But, it’s important that the older adult be able to go through the dying process themselves and not feel like they have to “hang on” or be stronger or live longer to help you get through.

Dying is a natural and normal process and by being present and open to these conversations and experiences, you allow your loved one to go through the transition in the way they need.

At the same time, your loved one’s emotional, spiritual, and social needs are changing, the physical care they require will change too.

What to Expect During the Dying Process

As the body changes during the dying process, you’ll notice several things happen.

Changes in appetite. Your loved one may want to eat and drink a little, or not at all as the body begins to conserve energy.

What to do: Do not force the older adult to eat or drink. Instead, help them be comfortable. Ice chips, frozen Gatorade, or juice might feel good in their mouth. A cool, moist washcloth placed on the forehead may be a physical comfort.

Altered sleep patterns. As death nears, the older adult may spend more and more time sleeping and might be uncommunicative or difficult to wake. This is due in part to the body’s changing metabolism.

What to do: During this time, you can sit with the older adult, hold their hand, speak quietly. Do not shake them awake or speak loudly. Also, preserve your loved one’s dignity by talking directly to the person as you would if he was awake. Never talk about your family member or his condition to others, while in his presence.

Hearing is the last sense to go, and it’s possible the person can hear you and be comforted or even hurt by the conversations taking place around them, so it’s important to keep the environment calm and peaceful. Take family arguments out of the room. You can also use this time, even when your loved one appears unconscious, to express your love.

Changes in breathing patterns. Your loved one may also begin to breathe irregularly and take shallow breaths with periods, up to a minute long, with no breath at all. They may also appear to pant at times. This is common and a result of a decrease in circulation to the internal organs.

What to do: Elevate the senior’s head, or gently turn him onto his side to enhance comfort. Speak softly and lovingly.

Vision-like experiences. Many older adults speak or claim to have spoken to people who have already died. They may also appear to respond to people or experience places and things not visible to you. For some people, these vision-like experiences are a natural way to prepare to transition from this life.

What to do: Don’t be afraid, these visions are normal and common. And, do not argue, contradict, explain away, or deny what your loved one is sharing or experiencing. These visions are very real to them and a very natural part of the dying process. Simply affirm and support.

An increase in restlessness. The older adult you care for may begin tugging at the bed sheets or clothing or display other restless motion. This behavior can be a result of a decrease in oxygen in the brain and metabolism changes.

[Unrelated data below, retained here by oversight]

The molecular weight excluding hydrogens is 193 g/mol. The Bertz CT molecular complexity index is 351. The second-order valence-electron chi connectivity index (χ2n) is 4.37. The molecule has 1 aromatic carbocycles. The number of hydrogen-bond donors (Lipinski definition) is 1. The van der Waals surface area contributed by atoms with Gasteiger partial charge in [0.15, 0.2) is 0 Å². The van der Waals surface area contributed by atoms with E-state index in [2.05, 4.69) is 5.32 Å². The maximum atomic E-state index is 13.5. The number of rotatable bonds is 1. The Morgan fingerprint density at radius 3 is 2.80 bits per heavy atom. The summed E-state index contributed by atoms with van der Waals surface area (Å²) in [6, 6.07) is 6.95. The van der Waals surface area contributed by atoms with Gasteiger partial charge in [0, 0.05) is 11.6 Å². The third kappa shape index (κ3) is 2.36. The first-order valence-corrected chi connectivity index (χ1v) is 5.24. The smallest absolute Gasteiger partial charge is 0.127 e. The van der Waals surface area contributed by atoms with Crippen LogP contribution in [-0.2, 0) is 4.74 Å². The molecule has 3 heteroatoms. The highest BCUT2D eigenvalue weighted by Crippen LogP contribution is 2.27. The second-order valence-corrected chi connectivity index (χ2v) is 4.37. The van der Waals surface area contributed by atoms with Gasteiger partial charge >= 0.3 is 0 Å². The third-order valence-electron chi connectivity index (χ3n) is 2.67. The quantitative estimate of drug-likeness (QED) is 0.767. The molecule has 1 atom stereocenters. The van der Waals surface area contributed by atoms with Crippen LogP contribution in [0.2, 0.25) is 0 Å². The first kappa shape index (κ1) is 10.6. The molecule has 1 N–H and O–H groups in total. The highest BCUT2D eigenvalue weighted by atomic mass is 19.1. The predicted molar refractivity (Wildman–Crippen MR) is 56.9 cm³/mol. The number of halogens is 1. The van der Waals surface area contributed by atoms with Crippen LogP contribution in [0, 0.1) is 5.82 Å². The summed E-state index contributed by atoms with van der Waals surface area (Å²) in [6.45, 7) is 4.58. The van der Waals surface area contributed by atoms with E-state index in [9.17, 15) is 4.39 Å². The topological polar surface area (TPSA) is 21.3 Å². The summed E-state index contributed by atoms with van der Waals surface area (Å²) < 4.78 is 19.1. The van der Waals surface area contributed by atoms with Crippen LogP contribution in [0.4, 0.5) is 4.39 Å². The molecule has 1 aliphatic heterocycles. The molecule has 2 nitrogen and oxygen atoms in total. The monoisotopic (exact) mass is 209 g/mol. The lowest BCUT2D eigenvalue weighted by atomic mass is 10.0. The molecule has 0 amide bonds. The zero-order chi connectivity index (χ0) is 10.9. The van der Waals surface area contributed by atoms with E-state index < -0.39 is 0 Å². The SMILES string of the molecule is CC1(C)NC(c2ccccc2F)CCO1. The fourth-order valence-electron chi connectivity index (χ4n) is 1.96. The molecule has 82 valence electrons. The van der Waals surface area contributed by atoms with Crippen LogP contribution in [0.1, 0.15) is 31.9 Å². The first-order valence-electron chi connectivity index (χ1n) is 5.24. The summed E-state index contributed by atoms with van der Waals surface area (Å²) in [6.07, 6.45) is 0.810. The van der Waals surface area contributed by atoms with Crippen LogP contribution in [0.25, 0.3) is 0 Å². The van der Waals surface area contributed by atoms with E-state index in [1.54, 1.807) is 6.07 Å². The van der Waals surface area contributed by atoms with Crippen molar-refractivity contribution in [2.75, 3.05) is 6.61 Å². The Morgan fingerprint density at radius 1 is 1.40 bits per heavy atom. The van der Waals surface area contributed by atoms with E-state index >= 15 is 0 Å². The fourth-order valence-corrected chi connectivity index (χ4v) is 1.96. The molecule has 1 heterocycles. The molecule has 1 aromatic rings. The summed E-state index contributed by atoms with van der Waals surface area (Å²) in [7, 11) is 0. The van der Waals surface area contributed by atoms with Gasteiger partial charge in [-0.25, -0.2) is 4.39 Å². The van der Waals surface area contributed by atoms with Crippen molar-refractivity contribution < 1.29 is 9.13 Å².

What to do: Do not interfere or try to restrain, but do try to calm by talking in a quiet and natural way. Reading to your family member, sharing happy stories, playing soothing music, or gently massaging the senior’s forehead can help.

During this emotional time, it can be hard to know just what to do, and how to help. A HomeCare of the Rockies caregiver trained in end of life care can help by supporting you and your loved one during this process. Our caregivers know what to expect and can ease stress by handling the care needs and basic household tasks so that you can be there through your loved one’s transition.

Help from Hospice during the Dying Process

Caregivers also work with hospice personnel to help the older adults and family members at the end of life.

You may already have had a palliative care program in place to manage pain and symptoms during treatment and these programs can also coordinate care between providers to help monitor interactions between patient medications and keep the patient and family educated about the medical conditions.

But, when your loved one is diagnosed as having six months or less to live and is no longer seeking curative medical treatment, medical providers may suggest hospice care. This is an important support to those who are nearing the end of life and their families.

Hospice care provides medical and non-medical care delivered by physicians, nurses, chaplains, and certified nursing assistants, as well as volunteers. Hospice providers will also help your family navigate the process after your loved one has died.

At the End

When your loved one dies, call in hospice personnel if they are not already in attendance. They will help you through the practical next steps such as making the declaration of death, signing paperwork, and calling the mortuary.

But you don’t need to rush this. In the moments or even the first hour after death, you can gather together, sit with the body, say your goodbyes, wash and clean the body, celebrate your loved one’s life, or conduct other sacred rituals and ceremonies that are important to your family.

If hospice is on hand, they will help support your desires at this time and then guide you through the next steps.

Death and the dying process is a natural part of living, yet it is complicated by our own personal views and experiences and influenced by the way we’ve been raised to think and talk about the process.

When we know what to expect near the end, we can do our best to support our loved ones in a way that helps honor their experience and can help them find comfort, peace, and meaning in a life already lived.

To learn more about what to expect when caring for a loved one during the dying process, call us 720-204-6083. Our HomeCare of the Rockies caregivers are trained specifically in how to care for older adults during this time and we are here to support you.